Managing Feelings — 12 July 2013
Doubt about being loved is a health hazard

Some partners become annoyed by their mates’ need for frequent reassurance that they are truly loved. The loving spouse may view the mate’s need for ongoing affirmations as a manifestation of insecurity, criticism or excessive dependency. Being prodded to profess one’s love or being anxious about being truly loved produces marital and physiological stress that may affect both mates’ health and wellbeing.

Researcher Lisa Jaremka of Ohio State University College of Medicine found that “Married partners with a higher attachment anxiety produced more cortisol that alters the cellular immune response and had fewer numbers of T Cells that help the body fight diseases or harmful substances than participants with lower attachment anxiety.” She concludes, “These data suggest that attachment anxiety may have physiological costs, and they provide a glimpse into the pathways through which social relationships affect health.”

Psychologist Dorothy Tennov coined the term “Limerence” as the “involuntary state of mind resulting from romantic attraction to another person combined with an overwhelming, obsessive need to have one’s feelings reciprocated. There is a fear that one’s Limerence will be met by the very opposite of reciprocation, which is rejection.” This state is also associated with deep anxiety about one’s appeal and one’s capacity to sustain an ongoing satisfactory love relationship.

True expressions of love are voluntary and authentically emoted words by the lover to the beloved. Thus, they cannot be regulated or dictated by another. When a partner becomes insecure and wants frequent reassurance of his/her lovability it hinders the mate’s spontaneous expressions of his/her true loving feelings.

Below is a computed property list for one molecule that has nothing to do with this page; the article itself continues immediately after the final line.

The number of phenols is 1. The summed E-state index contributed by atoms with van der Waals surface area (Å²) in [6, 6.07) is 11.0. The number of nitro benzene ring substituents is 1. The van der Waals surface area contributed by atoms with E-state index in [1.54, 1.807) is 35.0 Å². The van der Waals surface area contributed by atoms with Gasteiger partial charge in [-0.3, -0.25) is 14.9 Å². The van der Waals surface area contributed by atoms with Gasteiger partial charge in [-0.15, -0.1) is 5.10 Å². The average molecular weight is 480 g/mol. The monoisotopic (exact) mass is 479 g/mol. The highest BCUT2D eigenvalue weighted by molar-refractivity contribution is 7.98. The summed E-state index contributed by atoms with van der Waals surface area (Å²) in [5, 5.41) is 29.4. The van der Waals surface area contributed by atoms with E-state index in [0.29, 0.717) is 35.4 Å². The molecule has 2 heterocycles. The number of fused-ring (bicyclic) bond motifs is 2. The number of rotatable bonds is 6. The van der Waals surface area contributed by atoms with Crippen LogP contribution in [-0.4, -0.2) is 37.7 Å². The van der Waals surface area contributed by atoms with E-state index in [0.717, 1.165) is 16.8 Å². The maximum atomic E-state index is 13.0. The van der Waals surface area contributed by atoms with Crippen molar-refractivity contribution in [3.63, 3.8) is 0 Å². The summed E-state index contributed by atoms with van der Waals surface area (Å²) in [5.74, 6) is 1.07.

Some mates who become disenchanted by their partner’s behavior may begin to doubt their own love for their spouse. These concerns are also emotionally destabilizing and frightening.

Those who doubt their own or their mate’s love are often plagued by recurring insecurities, fears and anxieties that interfere with intimacy and may cause unhealthy physiological changes.

Since fears, periodic insecurities and doubts are common for most people it is healthy to identify them as such and ask for reassurance, when needed. The request is best received when it is not accusatory or demanding. Replace saying, “I don’t think you really love me.” with “I would enjoy hearing that you love me more often, or when you feel it.” Change the self-doubting statement of, “I don’t really know what you love about me.” with “I would love to hear which of my traits, attributes or actions are most pleasing to you.”

When you become anxious about your lovability, remind yourself that these are your personal doubts and find ways to reassure yourself of your worthiness and appeal.

View your spouse’s requests for affirming your love not as reprimands but as requests for support and connection.

When in doubt:


  • Accept that your partner has chosen you because of your desirable traits and that you are uniquely lovable to him/her.
  •  Create a culture of spontaneous reciprocal expressions of love. It keeps both of you healthier, more secure and bonded.



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About Author

Offra Gerstein, Ph.D. is a licensed psychologist in clinical practice in Santa Cruz, California for over 25 years, and specializes in relationship issues for couples and individuals for improved quality of life. Her work includes: mate selection, marriage, long term relationships, gay and lesbian couples, work relationships, parenting issues, family interactions, friendships, and conflict resolutions. Offra has lectured extensively to various groups, conducted support groups for several organizations, and has been writing a weekly column "Relationship Matters" for the Santa Cruz Sentinel since 2001.

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